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Since the launch of Education & Practice four years ago, we have tried to add new sections that focus on clinical care. Both Dermatophile and Illuminations reflect our desire to expand and diversify our offerings—both dermatology and radiology are important parts of paediatric care. Over the past year, Ian Wacogne, a consultant paediatrician from Birmingham, and an Associate Editor, who has also spearheaded our RSS feeds and blogs on ADC, has worked diligently to develop yet another new section—Interpretations. This section will focus on new diagnostic tests, both those that are traditionally laboratory based, such as tests for allergy or coeliac disease, as well as those that are less common—for example, questionnaires for attention deficit hyperactivity disorder (ADHD). In this issue, Carter and Syed-Sabir review various surveys that can help in the diagnostic evaluation of children with suspected ADHD. If you have any suggestions for Ian, feel free to contact him at

See pages ep159


In February 2008 we published, ahead of print, an article by Gillian Baird and colleagues that assessed the relationship between measles vaccination and autism spectrum disorder (ASD). In a community sample of children with ASD (n = 98), a group with who required special educational needs (n = 52), and a third group who were developing normally (n = 90), they found no relationship between cases and the two control groups in measles antibody or in measles virus nucleic acid amplified by reverse transcriptase—PCR in peripheral blood mononuclear cells. Immediately after this article was published ahead of print, we received numerous “letters to the editors.” We asked Dr Baird to respond, and because of the importance of the issue, the original article, letters to the editor and author response are all published in this issue.

See pages 832, 905, 906 and 907


It is estimated that there is good evidence for about one third of our decisions. Numerous groups have championed new approaches to evidence-based medicine when high quality studies, such as randomised clinical trials or meta-analyses are lacking. In this issue, Drs Keen, Fonseca and Wintgens, from St Georges, describe a care pathway for children with selective mutism. This is not published as a review, but rather as original research. They utilised an increasingly popular technique, termed the modified Delphi approach, to develop this pathway. The Delphi method was first developed by the RAND Cooperation in California to assist the US military in understanding the impact of various war scenarios on the survival of the US population; it has now been modified to assist in clinical decision making. The modified Delphi approach involves culling, reviewing and ranking any evidence related to a particular issue, and then presenting it to a group of experts. Two rounds of independent ratings of quality indicators or other specific statements are involved with a face-to-face discussion between the rounds. During the meeting, the experts can modify, add or delete quality indicators. To be included, an indicator needs to be valid, feasible and the rating consistent (without strong disagreement) among the experts. The ones with disagreement are presented to the experts during the face-to-face meeting for discussion. Why is the modified Delphi process considered better than simply having experts develop an opinion paper? First, experts may not be aware of all of the data, and in the scenario described above they all start with the same understanding of the evidence. Second, by getting a chance to rethink (and rerank) their opinions, they clearly can be influenced by the opinions of their peers. This allows for “peer influence,” but minimises the likelihood that a single person can unduly influence the group. Finally, this reiterative process is considered superior to a one time meeting in which participants cannot reflect upon their opinions. This process has been used extensively to develop numerous quality indicators for both adult and paediatric primary care.1 2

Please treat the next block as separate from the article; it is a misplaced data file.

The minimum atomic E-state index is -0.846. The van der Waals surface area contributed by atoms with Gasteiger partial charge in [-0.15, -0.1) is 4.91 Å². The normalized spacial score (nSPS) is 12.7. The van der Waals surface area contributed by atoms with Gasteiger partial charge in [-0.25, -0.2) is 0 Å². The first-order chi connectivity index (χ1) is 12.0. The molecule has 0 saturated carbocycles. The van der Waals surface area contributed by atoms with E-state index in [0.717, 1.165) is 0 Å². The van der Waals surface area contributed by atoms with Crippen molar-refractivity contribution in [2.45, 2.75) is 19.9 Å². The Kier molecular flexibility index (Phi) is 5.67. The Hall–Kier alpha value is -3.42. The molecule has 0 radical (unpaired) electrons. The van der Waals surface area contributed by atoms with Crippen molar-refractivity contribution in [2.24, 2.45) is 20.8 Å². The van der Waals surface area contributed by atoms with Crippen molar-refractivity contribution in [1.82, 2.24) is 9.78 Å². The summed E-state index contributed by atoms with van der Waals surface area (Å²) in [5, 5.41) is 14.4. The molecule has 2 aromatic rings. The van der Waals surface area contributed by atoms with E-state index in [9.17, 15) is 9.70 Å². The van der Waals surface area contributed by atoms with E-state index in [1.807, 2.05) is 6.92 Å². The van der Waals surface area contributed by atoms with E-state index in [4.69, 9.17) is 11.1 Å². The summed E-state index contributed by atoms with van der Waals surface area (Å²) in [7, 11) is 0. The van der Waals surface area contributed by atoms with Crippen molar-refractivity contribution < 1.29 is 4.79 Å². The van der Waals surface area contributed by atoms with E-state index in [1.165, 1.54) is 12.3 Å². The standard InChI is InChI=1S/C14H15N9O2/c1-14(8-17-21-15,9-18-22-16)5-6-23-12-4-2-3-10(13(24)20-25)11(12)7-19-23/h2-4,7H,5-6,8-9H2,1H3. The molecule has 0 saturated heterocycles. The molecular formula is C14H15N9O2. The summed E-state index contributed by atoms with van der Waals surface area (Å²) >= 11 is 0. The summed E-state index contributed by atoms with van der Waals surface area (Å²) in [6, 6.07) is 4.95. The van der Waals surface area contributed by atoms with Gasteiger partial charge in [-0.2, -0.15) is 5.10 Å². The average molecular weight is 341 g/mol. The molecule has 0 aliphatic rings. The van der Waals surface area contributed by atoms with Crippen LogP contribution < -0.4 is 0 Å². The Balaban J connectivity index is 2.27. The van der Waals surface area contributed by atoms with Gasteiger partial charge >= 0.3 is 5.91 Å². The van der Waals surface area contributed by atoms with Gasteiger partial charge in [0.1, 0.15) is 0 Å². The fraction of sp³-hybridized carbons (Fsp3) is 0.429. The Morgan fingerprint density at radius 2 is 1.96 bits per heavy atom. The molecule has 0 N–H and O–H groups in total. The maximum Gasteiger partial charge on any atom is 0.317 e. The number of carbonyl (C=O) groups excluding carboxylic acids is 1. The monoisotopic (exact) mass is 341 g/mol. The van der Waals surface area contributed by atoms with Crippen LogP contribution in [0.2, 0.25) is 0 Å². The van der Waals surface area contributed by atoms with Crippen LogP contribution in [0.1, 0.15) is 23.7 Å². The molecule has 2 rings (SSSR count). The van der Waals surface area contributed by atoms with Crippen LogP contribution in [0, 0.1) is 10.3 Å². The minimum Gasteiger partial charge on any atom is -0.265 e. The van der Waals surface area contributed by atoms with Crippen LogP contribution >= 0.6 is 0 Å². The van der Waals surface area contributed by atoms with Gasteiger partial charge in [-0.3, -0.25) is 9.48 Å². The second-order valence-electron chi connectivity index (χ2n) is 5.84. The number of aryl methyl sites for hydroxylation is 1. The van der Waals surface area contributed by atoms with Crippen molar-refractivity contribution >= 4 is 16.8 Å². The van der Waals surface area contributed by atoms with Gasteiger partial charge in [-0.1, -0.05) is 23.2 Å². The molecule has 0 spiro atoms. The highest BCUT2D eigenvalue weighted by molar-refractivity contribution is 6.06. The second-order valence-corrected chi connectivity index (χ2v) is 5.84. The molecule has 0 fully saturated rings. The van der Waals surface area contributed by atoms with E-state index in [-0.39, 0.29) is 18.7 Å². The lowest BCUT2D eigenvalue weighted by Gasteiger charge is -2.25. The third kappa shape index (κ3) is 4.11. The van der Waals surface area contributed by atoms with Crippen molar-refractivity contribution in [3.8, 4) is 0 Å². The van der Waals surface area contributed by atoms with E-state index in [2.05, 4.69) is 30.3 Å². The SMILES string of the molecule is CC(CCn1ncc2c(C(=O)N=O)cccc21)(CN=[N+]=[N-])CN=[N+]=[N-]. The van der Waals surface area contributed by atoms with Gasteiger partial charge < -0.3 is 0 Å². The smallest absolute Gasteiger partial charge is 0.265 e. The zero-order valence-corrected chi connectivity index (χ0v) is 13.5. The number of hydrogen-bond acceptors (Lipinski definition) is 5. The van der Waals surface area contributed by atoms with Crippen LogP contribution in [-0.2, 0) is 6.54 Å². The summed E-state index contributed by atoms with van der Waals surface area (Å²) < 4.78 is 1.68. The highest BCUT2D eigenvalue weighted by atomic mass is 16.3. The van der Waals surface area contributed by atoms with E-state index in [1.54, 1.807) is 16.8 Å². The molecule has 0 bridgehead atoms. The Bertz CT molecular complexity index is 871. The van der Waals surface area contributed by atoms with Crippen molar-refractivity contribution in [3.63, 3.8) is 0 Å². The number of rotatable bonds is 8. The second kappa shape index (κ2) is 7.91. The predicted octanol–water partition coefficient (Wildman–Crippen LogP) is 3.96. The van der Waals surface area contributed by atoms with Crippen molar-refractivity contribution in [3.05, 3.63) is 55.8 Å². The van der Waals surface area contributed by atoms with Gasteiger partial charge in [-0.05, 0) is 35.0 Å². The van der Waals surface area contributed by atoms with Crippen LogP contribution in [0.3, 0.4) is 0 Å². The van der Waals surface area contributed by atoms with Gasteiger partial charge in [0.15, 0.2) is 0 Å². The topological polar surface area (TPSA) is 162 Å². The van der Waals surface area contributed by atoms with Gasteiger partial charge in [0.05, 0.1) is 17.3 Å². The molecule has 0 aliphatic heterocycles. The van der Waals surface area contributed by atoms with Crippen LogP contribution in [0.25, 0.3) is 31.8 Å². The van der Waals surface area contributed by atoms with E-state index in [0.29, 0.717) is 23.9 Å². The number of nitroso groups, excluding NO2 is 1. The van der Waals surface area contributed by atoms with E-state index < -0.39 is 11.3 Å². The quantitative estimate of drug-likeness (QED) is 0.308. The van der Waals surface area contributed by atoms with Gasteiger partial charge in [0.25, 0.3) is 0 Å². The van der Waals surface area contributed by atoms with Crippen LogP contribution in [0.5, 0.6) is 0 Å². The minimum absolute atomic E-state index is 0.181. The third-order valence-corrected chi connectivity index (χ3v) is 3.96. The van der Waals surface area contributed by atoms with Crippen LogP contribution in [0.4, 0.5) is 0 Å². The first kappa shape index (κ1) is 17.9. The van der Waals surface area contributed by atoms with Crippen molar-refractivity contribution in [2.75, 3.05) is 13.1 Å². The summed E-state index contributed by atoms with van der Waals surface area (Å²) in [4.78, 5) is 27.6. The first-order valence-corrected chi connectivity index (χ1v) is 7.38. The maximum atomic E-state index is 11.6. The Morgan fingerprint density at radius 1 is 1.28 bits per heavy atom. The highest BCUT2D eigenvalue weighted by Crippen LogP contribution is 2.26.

See pages 838


There is an important paper by Watkeys and colleagues, from the Department of Child Health, Swansea is this issue. They examined the likelihood of a positive result on physical examination—signs consistent with sexual abuse based upon a well-recognised classification system—in children who were referred by the police or social services for examination because of concern of sexual abuse. This study has numerous strengths. It includes a large number of children—331. The examinations were all conducted by four paediatricians trained in forensic examination. The study period was recent—July 2002 to December 2005. Lastly, the examiners were unaware of the study question—that is, what is the influence of the timing of the medical examination on the likelihood of a positive finding. The results suggest that both “pubertal and post-pubertal girls are more likely to have significant signs if they are examined within 7 days of the last episode of sexual abuse.” These findings do make inherent sense. However, it is also likely that when the authorities had greater concern for sexual abuse they brought these children in sooner for examination. Unfortunately, the authors could not control for “severity of complaint.” However, they have done an exceptional job in trying to account for timing of examination, age (pubertal versus not pubertal), and type of complaint (vaginal versus anal penetration).

See pages 851


The offerings include our new section, Interpretations (see page ep159), as well as a best practice (Medulloblastoma: new insights into biology and treatment, see page ep137), a problem solving case (Changing colours, see page ep145), a pharmacy update (Drug use in acute meningococcal disease, see page ep151), and a guideline review (Autism spectrum disorders, see page ep163).


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